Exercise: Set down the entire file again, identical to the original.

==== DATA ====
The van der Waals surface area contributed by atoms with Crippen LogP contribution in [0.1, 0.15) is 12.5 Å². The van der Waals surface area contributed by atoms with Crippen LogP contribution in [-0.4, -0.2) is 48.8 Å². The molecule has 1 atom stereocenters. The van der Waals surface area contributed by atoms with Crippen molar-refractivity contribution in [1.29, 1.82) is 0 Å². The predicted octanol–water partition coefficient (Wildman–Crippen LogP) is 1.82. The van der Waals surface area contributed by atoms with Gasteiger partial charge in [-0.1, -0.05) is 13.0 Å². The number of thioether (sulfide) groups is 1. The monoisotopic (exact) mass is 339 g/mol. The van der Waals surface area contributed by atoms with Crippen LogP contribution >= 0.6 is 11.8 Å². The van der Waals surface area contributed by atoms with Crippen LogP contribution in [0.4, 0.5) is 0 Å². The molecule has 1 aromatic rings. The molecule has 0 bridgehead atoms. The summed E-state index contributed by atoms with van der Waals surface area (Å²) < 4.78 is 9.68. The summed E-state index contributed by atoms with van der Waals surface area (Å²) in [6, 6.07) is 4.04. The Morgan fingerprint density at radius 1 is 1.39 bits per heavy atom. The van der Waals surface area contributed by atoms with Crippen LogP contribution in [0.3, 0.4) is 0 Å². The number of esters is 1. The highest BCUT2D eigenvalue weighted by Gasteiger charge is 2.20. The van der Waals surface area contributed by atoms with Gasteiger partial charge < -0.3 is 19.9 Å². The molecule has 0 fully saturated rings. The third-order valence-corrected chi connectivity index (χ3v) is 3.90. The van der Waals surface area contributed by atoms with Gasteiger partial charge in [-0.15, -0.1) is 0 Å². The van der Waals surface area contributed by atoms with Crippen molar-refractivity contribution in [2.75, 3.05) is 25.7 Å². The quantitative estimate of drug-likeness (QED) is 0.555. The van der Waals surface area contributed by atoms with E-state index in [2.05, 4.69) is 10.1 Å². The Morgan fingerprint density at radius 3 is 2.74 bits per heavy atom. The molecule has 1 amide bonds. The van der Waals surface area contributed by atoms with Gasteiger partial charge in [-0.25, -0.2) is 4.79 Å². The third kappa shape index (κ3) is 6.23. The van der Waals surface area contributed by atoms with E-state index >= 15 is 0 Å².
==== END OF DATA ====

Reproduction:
The van der Waals surface area contributed by atoms with Crippen LogP contribution in [0.1, 0.15) is 12.5 Å². The van der Waals surface area contributed by atoms with Crippen LogP contribution in [-0.4, -0.2) is 48.8 Å². The molecule has 1 atom stereocenters. The van der Waals surface area contributed by atoms with Crippen molar-refractivity contribution in [1.29, 1.82) is 0 Å². The predicted octanol–water partition coefficient (Wildman–Crippen LogP) is 1.82. The van der Waals surface area contributed by atoms with Gasteiger partial charge in [-0.1, -0.05) is 13.0 Å². The number of thioether (sulfide) groups is 1. The monoisotopic (exact) mass is 339 g/mol. The van der Waals surface area contributed by atoms with Crippen LogP contribution >= 0.6 is 11.8 Å². The van der Waals surface area contributed by atoms with Crippen LogP contribution in [0.4, 0.5) is 0 Å². The molecule has 1 aromatic rings. The molecule has 0 bridgehead atoms. The summed E-state index contributed by atoms with van der Waals surface area (Å²) < 4.78 is 9.68. The summed E-state index contributed by atoms with van der Waals surface area (Å²) in [6, 6.07) is 4.04. The Morgan fingerprint density at radius 1 is 1.39 bits per heavy atom. The van der Waals surface area contributed by atoms with Crippen LogP contribution in [0.3, 0.4) is 0 Å². The number of esters is 1. The highest BCUT2D eigenvalue weighted by Gasteiger charge is 2.20. The van der Waals surface area contributed by atoms with Gasteiger partial charge < -0.3 is 19.9 Å². The molecule has 0 fully saturated rings. The third-order valence-corrected chi connectivity index (χ3v) is 3.90. The van der Waals surface area contributed by atoms with Gasteiger partial charge in [-0.15, -0.1) is 0 Å². The van der Waals surface area contributed by atoms with Crippen molar-refractivity contribution in [2.75, 3.05) is 25.7 Å². The quantitative estimate of drug-likeness (QED) is 0.555. The van der Waals surface area contributed by atoms with E-state index in [2.05, 4.69) is 10.1 Å². The Morgan fingerprint density at radius 3 is 2.74 bits per heavy atom. The molecule has 1 amide bonds. The van der Waals surface area contributed by atoms with Gasteiger partial charge in [-0.25, -0.2) is 4.79 Å². The third kappa shape index (κ3) is 6.23. The van der Waals surface area contributed by atoms with E-state index >= 15 is 0 Å².